March 28, marked the end of the JobKeeper wage subsidy program that has seen at least 700,000 jobs saved during the pandemic period. JobKeeper enabled employers to pay full-time employees $1,000 a fortnight and part-time employees $650 a fortnight at the end of the program.
However, despite the assistance this initiative has rendered to many businesses affected by the Covid-19 pandemic, the government is worried that its end will prove a setback to unemployment figures. Business owners and individuals should also be mindful that despite the program ending the Australian Taxation Office (ATO) will still be looking to review those that received payments from the program and if they find that there is cause for review, they will not waste any time knocking on those doors.
Despite the economic strain caused by the pandemic, the unemployment rate fell to 5.8% in February 2021 and it maintained that level throughout March 2021. This was far below industry estimates that predicted this figure to be above 7%. Almost 90,000 Australians finding work in the beginning of this year buoyed the figures.
Treasury Secretary Dr Steven Kennedy supported ending the program to avoid warping the labour market and have the government keep non-viable businesses afloat. He said that the program had done its work in helping support businesses through difficult times. Though he acknowledges the likely job losses, he said the effect was unlikely to be adverse given the strengthening of the economy over the last two quarters.
Employers are also likely to face new difficulties with the end of JobKeeper, especially in handling terminations. The ATO is on the lookout for employers who may take advantage of final JobKeeper payouts as a substitute for redundancy entitlements.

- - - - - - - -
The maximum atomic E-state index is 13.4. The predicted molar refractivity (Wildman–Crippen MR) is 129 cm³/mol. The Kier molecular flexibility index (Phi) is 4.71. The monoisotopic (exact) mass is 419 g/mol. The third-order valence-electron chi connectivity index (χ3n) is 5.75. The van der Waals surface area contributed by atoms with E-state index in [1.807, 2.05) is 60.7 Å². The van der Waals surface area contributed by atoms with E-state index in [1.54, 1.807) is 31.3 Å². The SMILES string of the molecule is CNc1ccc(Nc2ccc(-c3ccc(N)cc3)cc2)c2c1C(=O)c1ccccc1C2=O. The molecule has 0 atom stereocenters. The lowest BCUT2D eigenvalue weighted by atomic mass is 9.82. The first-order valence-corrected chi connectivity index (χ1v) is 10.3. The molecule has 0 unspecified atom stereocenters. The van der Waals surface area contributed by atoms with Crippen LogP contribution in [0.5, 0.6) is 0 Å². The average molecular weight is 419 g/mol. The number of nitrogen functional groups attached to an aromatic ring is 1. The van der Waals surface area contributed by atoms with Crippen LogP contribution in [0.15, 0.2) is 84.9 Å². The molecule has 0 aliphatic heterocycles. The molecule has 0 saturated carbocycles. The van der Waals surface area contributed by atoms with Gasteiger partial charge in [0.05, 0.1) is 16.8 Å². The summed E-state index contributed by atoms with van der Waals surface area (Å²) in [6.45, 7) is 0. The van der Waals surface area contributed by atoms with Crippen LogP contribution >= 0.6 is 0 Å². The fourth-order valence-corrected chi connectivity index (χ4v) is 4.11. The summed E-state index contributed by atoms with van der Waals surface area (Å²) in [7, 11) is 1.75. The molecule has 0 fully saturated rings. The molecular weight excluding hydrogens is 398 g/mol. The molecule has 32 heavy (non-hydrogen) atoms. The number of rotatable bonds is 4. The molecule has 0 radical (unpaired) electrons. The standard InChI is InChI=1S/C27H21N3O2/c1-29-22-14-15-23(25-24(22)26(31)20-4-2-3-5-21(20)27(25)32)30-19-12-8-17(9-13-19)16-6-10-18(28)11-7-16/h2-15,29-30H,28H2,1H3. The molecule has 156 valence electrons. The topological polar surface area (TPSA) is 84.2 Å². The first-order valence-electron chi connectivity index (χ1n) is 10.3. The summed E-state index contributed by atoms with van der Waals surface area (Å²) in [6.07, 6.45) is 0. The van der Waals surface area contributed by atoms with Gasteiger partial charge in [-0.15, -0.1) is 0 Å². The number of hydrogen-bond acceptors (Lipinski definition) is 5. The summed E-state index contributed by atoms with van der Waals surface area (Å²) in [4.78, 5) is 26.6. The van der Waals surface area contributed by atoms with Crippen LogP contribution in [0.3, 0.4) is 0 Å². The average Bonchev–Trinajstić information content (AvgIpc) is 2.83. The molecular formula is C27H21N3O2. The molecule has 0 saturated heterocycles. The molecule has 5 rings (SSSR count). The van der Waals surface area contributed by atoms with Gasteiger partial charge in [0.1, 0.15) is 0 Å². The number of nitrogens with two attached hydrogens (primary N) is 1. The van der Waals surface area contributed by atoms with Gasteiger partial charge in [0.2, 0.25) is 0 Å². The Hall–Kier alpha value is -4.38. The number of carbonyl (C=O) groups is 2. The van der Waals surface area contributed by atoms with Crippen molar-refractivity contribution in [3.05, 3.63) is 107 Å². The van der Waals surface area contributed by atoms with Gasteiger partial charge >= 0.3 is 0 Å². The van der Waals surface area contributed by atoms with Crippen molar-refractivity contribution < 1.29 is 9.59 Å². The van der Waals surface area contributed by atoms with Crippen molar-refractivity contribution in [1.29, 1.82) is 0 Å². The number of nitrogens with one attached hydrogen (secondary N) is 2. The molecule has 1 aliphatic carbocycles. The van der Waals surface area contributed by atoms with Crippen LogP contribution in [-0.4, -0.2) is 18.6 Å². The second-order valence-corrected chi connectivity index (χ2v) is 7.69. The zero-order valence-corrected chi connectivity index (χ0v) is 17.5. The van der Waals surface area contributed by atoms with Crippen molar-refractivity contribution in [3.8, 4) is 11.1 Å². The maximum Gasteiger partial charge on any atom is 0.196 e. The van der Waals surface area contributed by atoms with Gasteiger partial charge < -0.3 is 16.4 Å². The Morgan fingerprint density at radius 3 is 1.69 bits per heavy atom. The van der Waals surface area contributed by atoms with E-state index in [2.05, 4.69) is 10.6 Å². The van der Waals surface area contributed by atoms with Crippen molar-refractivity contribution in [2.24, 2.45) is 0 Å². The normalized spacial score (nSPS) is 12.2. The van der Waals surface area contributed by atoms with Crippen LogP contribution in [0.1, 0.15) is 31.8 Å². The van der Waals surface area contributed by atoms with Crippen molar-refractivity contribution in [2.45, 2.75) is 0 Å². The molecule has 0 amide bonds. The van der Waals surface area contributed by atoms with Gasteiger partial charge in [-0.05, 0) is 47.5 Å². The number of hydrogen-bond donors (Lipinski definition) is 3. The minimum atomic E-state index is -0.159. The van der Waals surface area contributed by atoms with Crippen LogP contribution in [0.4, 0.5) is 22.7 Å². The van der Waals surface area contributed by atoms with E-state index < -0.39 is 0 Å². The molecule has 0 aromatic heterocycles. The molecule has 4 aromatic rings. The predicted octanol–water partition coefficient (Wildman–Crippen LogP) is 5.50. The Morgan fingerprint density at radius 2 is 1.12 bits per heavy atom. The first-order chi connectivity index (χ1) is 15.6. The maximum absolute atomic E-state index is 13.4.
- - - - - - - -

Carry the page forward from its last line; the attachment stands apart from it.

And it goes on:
Business owners are being advised to consult with their accountants on how best to wind up now that the program is over, what the end to JobKeeper support means and if they can no longer keep their doors open. The ATO confirmed that at the conclusion of JobKeeper, JobKeeper was still supporting 370,000 businesses.
CreditorWatch chief economist Harley Dale estimates that as many as 8,000 businesses are likely to go insolvent by the end of the financial year.
Accounting professionals are being advised to reach out to clients that relied on JobKeeper to help them figure out an exit plan. According to CPA Australia business and investment policy senior manager Gavan Ord, these businesses will require help in understanding how to properly wind down and avoid mistakes that may result in consequences down the line.
The ATO has historically been very active in reviewing government benefit schemes. The Claims team at Accountancy Insurance estimate that JobKeeper audits are likely to continue for the next 6 – 12 months despite the program itself ending.
As official reviews, audits, investigations and inquiries of taxpayers lodged returns and their taxation affairs in general start to increase in prevalence again, the best course of action is to ensure that your accounting firm has a comprehensive tax audit protection solution such as Audit Shield in place.
Audit Shield ensures your professional fees will be covered in the event of ATO and other government revenue authorities’ initiated audit activity with respect to lodged client tax returns and financial compliance obligations. This also includes cover for JobKeeper payment audits and reviews (post payment).
Audit Shield also helps to avoid the awkward conversation concerning additional fees incurred when dealing with government revenue authority initiated audit activity with your client. It is a solution based around evolving technology, best methodology, administration assistance, banking options, and mobile apps. All provided by dedicated, local Account Management.
It’s a win-win and no net-cost solution for your accounting firm and your clients.
Roman Kaczynski & Rod Spicer
Director & Associate Director – Accountancy Insurance